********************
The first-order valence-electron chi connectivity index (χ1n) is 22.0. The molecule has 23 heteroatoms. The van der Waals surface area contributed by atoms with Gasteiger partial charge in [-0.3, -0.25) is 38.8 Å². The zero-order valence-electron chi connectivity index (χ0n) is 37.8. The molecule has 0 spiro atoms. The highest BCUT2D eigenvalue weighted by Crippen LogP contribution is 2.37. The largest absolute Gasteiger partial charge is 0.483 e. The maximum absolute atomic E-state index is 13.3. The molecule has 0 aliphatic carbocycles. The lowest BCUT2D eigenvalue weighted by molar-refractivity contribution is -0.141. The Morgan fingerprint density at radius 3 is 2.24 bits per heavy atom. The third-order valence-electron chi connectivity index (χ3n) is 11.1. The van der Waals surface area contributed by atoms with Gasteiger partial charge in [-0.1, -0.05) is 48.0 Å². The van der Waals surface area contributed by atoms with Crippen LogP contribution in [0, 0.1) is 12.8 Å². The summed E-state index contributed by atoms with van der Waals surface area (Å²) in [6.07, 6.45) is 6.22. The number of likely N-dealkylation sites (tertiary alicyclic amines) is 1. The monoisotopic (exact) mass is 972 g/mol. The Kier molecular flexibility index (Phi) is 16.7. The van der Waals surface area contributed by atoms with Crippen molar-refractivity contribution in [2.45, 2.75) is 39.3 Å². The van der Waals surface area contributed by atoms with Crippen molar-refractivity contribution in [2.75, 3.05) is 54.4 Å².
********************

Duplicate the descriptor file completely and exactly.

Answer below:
The first-order valence-electron chi connectivity index (χ1n) is 22.0. The molecule has 23 heteroatoms. The van der Waals surface area contributed by atoms with Gasteiger partial charge in [-0.3, -0.25) is 38.8 Å². The zero-order valence-electron chi connectivity index (χ0n) is 37.8. The molecule has 0 spiro atoms. The highest BCUT2D eigenvalue weighted by Crippen LogP contribution is 2.37. The largest absolute Gasteiger partial charge is 0.483 e. The maximum absolute atomic E-state index is 13.3. The molecule has 0 aliphatic carbocycles. The lowest BCUT2D eigenvalue weighted by molar-refractivity contribution is -0.141. The Morgan fingerprint density at radius 3 is 2.24 bits per heavy atom. The third-order valence-electron chi connectivity index (χ3n) is 11.1. The van der Waals surface area contributed by atoms with Gasteiger partial charge in [-0.1, -0.05) is 48.0 Å². The van der Waals surface area contributed by atoms with Crippen LogP contribution in [0, 0.1) is 12.8 Å². The summed E-state index contributed by atoms with van der Waals surface area (Å²) in [6.07, 6.45) is 6.22. The number of likely N-dealkylation sites (tertiary alicyclic amines) is 1. The monoisotopic (exact) mass is 972 g/mol. The Kier molecular flexibility index (Phi) is 16.7. The van der Waals surface area contributed by atoms with Crippen molar-refractivity contribution in [2.45, 2.75) is 39.3 Å². The van der Waals surface area contributed by atoms with Crippen molar-refractivity contribution in [2.75, 3.05) is 54.4 Å².